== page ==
Perfumes 101

Buying perfume or cologne can be a daunting task. With so many types of fragrance, perfume brands and scents available it can get overwhelming very quickly. Understanding the fragrance notes you find most appealing gives you a good head start in shopping for a new perfume, cologne or aftershave.

Fragrances should complement the personality and style of a person, or – if looking at home fragrance – the personality and style of the surroundings. To test how a particular perfume or cologne smells on you, it should be sprayed on the wrist and allowed to mingle with your own natural scent for a few minutes. The amount of oil in a perfume determines whether it is classed as an eau de parfum, an eau de toilette or an eau de cologne, and as such, how long the scent will stay with you.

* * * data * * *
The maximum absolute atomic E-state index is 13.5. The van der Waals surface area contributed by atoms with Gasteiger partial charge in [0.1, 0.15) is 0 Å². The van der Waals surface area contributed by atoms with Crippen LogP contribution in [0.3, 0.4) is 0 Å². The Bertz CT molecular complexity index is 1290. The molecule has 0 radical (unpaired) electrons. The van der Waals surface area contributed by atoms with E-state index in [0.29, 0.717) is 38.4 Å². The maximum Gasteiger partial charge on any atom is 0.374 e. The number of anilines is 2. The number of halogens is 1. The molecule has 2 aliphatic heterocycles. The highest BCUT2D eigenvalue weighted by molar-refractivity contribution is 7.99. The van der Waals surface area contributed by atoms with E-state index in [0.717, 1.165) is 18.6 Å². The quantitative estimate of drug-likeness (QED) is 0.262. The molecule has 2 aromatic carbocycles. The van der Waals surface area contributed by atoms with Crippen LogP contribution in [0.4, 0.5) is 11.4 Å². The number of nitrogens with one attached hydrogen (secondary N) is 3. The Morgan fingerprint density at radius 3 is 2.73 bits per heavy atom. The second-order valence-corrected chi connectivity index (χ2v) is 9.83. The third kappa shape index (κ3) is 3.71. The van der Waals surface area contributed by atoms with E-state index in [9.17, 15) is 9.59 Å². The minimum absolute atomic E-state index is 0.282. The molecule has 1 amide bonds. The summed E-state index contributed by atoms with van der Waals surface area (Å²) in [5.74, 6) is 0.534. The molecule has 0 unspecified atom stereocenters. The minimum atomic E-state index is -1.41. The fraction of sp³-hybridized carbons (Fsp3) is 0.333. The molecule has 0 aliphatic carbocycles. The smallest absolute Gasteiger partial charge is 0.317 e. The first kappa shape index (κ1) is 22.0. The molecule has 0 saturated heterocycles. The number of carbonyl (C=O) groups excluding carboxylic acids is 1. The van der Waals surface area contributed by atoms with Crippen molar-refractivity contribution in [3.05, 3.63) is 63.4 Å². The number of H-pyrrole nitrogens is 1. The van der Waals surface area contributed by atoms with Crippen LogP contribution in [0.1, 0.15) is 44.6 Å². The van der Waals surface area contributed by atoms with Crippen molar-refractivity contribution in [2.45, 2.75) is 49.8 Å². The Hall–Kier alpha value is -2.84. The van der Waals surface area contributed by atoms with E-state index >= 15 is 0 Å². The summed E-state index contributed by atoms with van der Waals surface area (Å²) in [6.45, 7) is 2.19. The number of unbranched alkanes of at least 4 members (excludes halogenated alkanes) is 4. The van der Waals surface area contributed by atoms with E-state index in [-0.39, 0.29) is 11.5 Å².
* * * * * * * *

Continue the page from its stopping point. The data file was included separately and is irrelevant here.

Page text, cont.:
Need help in choosing the right type of fragrance, with the right notes for you, feel free to ask the assistants at fragrance counter.

Nothing. They are all words used to describe the wonderful world of smell, and the scented liquids (or balms) we apply to our bodies.  Fragrance is in more common usage in the US, and throughout the perfume industry itself.  Perfume comes from the Latin ‘per fumum’ which literally means through smoke.  It originates from ancient times when people burned woods, resins and flowers as offerings to their gods.

Your own body chemistry affects how different notes react on your skin. Anything that affects the “natural” smell of your skin, such as stress, hormonal changes, your current diet or medications, might change how a perfume smells on you.

  • A  When an ingredient is classified as a potential allergen – by IFRA, the International Fragrance Association – two things may happen:  it can be banned altogether, or its use limited by percentage, to minimise the risk of a susceptible perfume-wearer reacting.
  • When this happens, perfumes may be ‘tweaked’ by the manufacturer.  In some cases, a process called ‘fractionation’ – which allows ingredient manufacturers to remove the allergenic molecule of a fragrance note, while leaving the rest intact – can allow the continued use of that ingredient.